Mike Mezyan has created two table tennis cards, and plans to create sixty of them. Here are his first two cards:

April Fools Prank

Here's a hilarious 16-second April Fool's ping-pong balls in a car joke. That's a lot of balls in that car! Of course, we here at TableTennisCoaching.com never do April Fool's postings. 

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March 30, 2012

It's not fair! Another reason why top players dominate. 

I once complained to U.S. Olympian Todd Sweeris during a match, "It's not fair. You're not winning by playing 2600; you're winning by being 2600." I said the same thing last night to former Pan Am Team Member Scott Butler (who was in town for a couple days), who was seemingly winning "cheap" points in a practice match with local Raghu Nadmichettu. I told Raghu, "You never miss those shots against me."

The point was that it is often the very threat of high-level play that freezes opponents into immobility against shots they would have no trouble with against lower-level players.

There are two ways you can take advantage of this. First, you can become a very good player, and then your potential for high-level play will freeze many opponents into immobility. That's the hard way.

The easy way is to simply diversify your game by developing versatility and unpredictability. If you threaten opponents with lots of options on any given shot, many will also be frozen into immobility as they wait to see which of your many options you choose. For example, against a short serve, many players predictably push over and over, usually to the backhand. What if you instead moved the push around (changing directions at the last second), sometimes flipped, and perhaps even dropped the ball short sometimes? Or against a loop to the forehand most players can only block crosscourt. Learn to block your forehand down the line, and watch the havoc it causes. Or simply learn to vary the pace of your blocks and watch your opponents' timing all apart. Or vary the placement, pace, spin, and depth on your loops (or drives), with last-second changes of direction. There are so many options, and so few are developed by most players.

Another way of doing this is to simply vary your serves. This doesn't mean just varying a limited number of serves; it means developing more varied serves that you can throw at an opponent. And then, once you've established that threat, and your opponent is gibbering in fear of all the possibilities, you can then focus on using your most basic and dependable serves.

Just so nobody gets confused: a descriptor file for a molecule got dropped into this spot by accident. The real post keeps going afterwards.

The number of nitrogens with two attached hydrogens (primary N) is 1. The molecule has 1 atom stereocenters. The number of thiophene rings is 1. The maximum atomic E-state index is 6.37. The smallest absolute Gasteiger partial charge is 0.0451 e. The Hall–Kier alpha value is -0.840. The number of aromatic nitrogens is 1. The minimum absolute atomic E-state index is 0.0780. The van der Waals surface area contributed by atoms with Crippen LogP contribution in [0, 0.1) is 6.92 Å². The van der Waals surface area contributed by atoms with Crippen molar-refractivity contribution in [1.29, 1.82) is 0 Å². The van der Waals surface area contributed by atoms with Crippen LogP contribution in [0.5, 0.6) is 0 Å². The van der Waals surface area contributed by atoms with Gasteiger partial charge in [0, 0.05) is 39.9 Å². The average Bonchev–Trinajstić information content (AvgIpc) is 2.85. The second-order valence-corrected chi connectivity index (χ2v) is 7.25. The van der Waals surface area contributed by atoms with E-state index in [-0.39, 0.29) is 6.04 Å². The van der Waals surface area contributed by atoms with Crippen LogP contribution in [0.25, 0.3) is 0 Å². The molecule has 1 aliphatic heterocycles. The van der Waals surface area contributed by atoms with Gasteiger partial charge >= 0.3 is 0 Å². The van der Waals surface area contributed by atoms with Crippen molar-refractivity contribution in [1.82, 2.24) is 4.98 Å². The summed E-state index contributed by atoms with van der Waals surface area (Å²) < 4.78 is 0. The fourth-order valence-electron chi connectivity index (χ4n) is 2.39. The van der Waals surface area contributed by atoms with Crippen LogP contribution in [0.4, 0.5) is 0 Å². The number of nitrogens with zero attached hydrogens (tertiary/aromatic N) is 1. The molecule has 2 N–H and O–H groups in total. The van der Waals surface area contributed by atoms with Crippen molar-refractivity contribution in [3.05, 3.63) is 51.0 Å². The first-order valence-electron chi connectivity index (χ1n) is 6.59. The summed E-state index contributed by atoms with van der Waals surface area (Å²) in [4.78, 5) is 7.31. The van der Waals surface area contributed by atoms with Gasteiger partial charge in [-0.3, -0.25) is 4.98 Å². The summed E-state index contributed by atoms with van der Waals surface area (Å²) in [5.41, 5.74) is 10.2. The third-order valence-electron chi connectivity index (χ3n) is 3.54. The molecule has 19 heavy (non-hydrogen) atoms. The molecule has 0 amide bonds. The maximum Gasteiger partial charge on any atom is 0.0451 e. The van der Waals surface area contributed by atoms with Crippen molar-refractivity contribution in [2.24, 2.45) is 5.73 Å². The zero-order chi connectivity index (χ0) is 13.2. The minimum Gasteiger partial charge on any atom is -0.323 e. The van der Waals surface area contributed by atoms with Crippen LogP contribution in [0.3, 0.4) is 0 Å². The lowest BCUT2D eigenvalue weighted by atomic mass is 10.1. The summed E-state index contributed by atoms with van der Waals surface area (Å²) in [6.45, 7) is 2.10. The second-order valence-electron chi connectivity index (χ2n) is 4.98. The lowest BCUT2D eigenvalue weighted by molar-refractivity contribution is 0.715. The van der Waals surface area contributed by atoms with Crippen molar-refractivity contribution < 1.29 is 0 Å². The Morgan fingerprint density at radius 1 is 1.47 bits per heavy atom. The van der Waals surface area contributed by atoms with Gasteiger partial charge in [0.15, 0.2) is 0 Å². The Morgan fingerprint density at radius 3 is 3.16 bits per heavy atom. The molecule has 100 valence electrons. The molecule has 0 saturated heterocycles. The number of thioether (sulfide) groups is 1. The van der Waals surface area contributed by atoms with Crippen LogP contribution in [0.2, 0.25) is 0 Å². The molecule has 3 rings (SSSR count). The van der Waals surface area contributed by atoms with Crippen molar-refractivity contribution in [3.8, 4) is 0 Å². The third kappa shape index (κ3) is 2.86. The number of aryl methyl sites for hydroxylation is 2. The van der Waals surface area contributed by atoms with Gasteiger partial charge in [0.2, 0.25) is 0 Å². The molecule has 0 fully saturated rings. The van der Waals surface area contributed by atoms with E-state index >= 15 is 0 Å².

Most players spend years honing "their game," and stick to that game whenever possible, often leading to a relatively strong but one- or perhaps two-dimensional game. Why not go for a few extra dimensions?

How I spend my days

  • Coaching table tennis
  • Organizing table tennis
  • Writing about table tennis
  • Reading about table tennis
  • Actually playing table tennis
  • Catering to the whims of Sheeba, who loves bacon.
  • Writing science fiction & fantasy. (I've sold 58 short stories, and have 35 more plus 2 novels making the rounds. Keeping them in submission is practically a full-time job.)
  • Reading science fiction & fantasy, plus history, and (alas) politics and newspapers.
  • Studying calculus, since I'm regularly tutoring it and it's been a while since I last studied it. (I'm toying with starting a math & English tutoring service at my table tennis club.)
  • Watching NCIS, The Simpsons, Family Guy, South Park, The Walking Dead, and A Game of Thrones (back this Sunday!)
  • Rooting for the Baltimore Orioles (please pity me)
  • Planning how to spend my $540,000,000 when I win the Mega Millions lottery tonight
  • Planning what movie to see to console myself when I don't win the Mega Millions lottery tonight (either Wrath of the Titans or Mirror Mirror)
  • Trying to ignore the political mess our country is in.

World Team Championships
Dortmund, Germany, March 25 - April 1, 2012

Robert Floras vs. Werner Schlager at the Worlds